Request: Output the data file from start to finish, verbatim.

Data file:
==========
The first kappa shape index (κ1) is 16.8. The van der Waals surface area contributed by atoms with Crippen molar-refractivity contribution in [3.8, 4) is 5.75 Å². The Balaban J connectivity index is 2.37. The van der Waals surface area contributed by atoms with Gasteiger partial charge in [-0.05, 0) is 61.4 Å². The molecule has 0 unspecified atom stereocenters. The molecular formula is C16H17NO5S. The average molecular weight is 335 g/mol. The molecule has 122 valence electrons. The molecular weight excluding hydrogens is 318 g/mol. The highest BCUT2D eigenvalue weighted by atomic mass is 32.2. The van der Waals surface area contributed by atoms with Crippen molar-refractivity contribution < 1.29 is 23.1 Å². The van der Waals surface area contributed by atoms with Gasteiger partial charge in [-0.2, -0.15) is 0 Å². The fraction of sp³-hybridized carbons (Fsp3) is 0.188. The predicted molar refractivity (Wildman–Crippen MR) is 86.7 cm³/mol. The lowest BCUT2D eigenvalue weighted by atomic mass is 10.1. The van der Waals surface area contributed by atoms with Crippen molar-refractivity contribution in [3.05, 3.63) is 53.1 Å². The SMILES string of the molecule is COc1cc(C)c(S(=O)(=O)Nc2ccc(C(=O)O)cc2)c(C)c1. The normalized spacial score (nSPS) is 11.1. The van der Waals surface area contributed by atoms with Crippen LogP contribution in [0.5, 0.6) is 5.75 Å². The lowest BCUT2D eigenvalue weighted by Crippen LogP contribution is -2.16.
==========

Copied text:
The first kappa shape index (κ1) is 16.8. The van der Waals surface area contributed by atoms with Crippen molar-refractivity contribution in [3.8, 4) is 5.75 Å². The Balaban J connectivity index is 2.37. The van der Waals surface area contributed by atoms with Gasteiger partial charge in [-0.05, 0) is 61.4 Å². The molecule has 0 unspecified atom stereocenters. The molecular formula is C16H17NO5S. The average molecular weight is 335 g/mol. The molecule has 122 valence electrons. The molecular weight excluding hydrogens is 318 g/mol. The highest BCUT2D eigenvalue weighted by atomic mass is 32.2. The van der Waals surface area contributed by atoms with Crippen molar-refractivity contribution < 1.29 is 23.1 Å². The van der Waals surface area contributed by atoms with Gasteiger partial charge in [-0.2, -0.15) is 0 Å². The fraction of sp³-hybridized carbons (Fsp3) is 0.188. The predicted molar refractivity (Wildman–Crippen MR) is 86.7 cm³/mol. The lowest BCUT2D eigenvalue weighted by atomic mass is 10.1. The van der Waals surface area contributed by atoms with Crippen molar-refractivity contribution in [3.05, 3.63) is 53.1 Å². The SMILES string of the molecule is COc1cc(C)c(S(=O)(=O)Nc2ccc(C(=O)O)cc2)c(C)c1. The normalized spacial score (nSPS) is 11.1. The van der Waals surface area contributed by atoms with Crippen LogP contribution in [0.5, 0.6) is 5.75 Å². The lowest BCUT2D eigenvalue weighted by Crippen LogP contribution is -2.16.